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ARCHIVED - Archived - Chapter 3-0 - Equitable Participation - Introduction

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Legal framework

The Preamble and Part VI of the Official Languages Act clearly state the Government of Canada's commitment to ensuring the full and equitable participation of members of the two official language communities in federal institutions. It is based on a fundamental characteristic of the Canadian federal public administration, namely, one in which English-speaking and French-speaking Canadians work together.

Paragraph 39(1)(a) of the Act reiterates the commitment made by the federal government to provide equal opportunities to English-speaking and French-speaking Canadians, regardless of their ethnic origin or first language learned, to obtain employment and advancement in federal institutions. This commitment reflects the principle that Canadians from the two official language communities should not be discriminated against in the area of employment and advancement in federal institutions by reason of their first official language.

Respecting the first part of this two-fold commitment should normally lead to the attainment of the second part — that the composition of the work force of federal institutions tend to reflect the presence of both the English-speaking and the French-speaking communities of Canada, taking into account the characteristics of individual institutions, including their mandates, the public they serve and the location of their offices. Paragraph 39(1)(b) effectively recognizes that the presence of English-speaking and French-speaking Canadians in the work force may vary depending on the above-mentioned factors and that all institutions are thus not required to have the same rates of participation. This commitment does not in any way allow for the implementation of a quota system, nor for the designation of positions or duties to be reserved for each linguistic group.

Moreover, federal institutions must implement the commitment in a manner that takes into account the duties they must respect under Part IV (Communications with and Services to the Public) and Part V (Language of Work) of the Act.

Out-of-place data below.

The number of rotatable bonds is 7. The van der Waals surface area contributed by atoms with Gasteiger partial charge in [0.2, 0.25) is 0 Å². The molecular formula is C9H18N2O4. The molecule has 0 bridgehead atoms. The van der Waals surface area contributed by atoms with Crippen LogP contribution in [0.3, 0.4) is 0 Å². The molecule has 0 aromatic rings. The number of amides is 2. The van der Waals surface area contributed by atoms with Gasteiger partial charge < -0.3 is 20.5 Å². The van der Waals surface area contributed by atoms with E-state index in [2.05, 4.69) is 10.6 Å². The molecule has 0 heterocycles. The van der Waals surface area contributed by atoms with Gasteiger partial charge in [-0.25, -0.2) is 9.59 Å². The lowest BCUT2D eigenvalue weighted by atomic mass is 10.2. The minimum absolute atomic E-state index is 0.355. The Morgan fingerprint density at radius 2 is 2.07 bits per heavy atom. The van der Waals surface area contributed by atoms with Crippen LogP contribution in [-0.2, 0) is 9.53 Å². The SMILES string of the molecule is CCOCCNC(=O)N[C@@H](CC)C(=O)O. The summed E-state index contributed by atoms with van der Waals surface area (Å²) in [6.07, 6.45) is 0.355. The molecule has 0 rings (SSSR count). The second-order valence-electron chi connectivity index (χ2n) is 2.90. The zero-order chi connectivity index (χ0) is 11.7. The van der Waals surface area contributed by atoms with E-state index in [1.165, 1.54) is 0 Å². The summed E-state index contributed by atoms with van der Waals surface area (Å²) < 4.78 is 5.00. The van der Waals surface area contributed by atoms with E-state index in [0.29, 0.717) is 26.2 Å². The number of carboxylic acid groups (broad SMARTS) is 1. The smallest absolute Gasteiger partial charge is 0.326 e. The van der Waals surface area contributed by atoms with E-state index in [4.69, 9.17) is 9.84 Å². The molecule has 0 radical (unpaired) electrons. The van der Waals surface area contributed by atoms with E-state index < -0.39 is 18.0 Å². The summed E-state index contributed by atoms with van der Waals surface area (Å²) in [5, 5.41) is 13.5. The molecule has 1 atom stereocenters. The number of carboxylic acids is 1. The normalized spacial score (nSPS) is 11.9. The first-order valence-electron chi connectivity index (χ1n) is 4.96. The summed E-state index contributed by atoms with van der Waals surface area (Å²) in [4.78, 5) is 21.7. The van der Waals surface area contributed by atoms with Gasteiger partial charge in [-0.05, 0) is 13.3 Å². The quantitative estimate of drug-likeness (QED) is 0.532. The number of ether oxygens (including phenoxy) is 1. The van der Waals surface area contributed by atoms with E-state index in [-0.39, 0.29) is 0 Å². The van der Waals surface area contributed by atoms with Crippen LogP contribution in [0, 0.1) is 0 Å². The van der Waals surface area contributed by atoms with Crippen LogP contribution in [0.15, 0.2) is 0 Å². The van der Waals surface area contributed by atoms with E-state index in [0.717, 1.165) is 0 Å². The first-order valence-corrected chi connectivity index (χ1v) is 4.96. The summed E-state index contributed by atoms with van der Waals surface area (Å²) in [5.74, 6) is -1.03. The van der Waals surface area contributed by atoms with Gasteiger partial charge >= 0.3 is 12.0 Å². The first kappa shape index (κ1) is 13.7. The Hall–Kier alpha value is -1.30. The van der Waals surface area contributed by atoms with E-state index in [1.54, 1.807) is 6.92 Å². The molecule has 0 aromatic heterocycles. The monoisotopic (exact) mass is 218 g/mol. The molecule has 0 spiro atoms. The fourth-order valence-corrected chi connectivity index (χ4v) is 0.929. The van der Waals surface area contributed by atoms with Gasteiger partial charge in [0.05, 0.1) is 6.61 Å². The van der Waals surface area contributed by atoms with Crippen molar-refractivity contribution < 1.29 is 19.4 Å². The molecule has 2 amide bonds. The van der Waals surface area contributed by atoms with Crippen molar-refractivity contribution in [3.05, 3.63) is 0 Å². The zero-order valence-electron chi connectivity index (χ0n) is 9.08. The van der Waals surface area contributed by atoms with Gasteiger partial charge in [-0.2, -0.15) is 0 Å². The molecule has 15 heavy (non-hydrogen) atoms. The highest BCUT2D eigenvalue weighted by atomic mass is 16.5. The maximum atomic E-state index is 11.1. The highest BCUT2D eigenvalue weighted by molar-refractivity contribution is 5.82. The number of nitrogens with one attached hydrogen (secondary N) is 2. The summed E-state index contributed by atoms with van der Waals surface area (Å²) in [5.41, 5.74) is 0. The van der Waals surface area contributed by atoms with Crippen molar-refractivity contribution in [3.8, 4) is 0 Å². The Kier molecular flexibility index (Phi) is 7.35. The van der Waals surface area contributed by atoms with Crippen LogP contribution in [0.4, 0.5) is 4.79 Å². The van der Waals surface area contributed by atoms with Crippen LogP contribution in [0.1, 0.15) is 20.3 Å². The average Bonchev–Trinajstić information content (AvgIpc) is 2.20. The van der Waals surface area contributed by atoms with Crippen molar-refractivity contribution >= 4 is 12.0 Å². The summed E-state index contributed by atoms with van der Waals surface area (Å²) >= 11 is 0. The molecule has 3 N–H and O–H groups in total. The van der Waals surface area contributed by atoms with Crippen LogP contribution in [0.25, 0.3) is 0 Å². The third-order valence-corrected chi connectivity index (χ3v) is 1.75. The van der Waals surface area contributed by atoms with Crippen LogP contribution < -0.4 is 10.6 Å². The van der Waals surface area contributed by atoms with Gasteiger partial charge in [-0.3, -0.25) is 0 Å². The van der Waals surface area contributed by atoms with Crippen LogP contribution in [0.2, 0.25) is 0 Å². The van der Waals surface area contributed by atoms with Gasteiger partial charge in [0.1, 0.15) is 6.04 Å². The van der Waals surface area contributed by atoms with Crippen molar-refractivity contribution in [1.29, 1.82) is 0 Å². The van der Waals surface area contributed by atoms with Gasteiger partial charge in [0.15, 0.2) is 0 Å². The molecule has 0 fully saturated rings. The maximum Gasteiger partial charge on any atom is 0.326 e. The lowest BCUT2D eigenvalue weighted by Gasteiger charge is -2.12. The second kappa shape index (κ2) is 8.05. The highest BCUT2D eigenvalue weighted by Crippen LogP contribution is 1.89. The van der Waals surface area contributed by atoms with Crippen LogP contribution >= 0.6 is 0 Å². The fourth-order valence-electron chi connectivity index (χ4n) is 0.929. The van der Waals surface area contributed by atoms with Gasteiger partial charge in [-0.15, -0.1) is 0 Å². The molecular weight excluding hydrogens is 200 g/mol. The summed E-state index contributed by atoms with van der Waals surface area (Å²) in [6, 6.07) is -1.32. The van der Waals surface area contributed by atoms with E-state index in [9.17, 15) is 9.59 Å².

For the purposes of the policy, a person is "English-speaking" who declares English as his first official language, regardless of his ethnic origin or mother tongue. A person is "French-speaking" who declares French as his first official language, regardless of his ethnic origin or mother tongue. The "first official language" is that language with which an employee has a primary personal identification (that is, the official language in which a person is generally more proficient).

The Act does not provide for any affirmative action measures. As subsection 39(3) of the Act provides, the method of selecting personnel within the federal Public Service will continue to be based on the merit principle (including the knowledge of either or both official languages, as the case may be).

Finally, unlike Parts IV and V of the Act, which deal with service to the public and language of work within federal institutions, Part VI does not create obligations or confer rights. The provisions of Part VI are not eligible for Federal Court remedy provisions under Part X of the Act. Furthermore, section 82 does not give the provisions of Part VI precedence over any other legislation with which it is inconsistent. However, the Commissioner of Official Languages may conduct an investigation, either on his own initiative or as a result of a complaint, to ensure that the spirit and intent of Part VI of the Act are respected.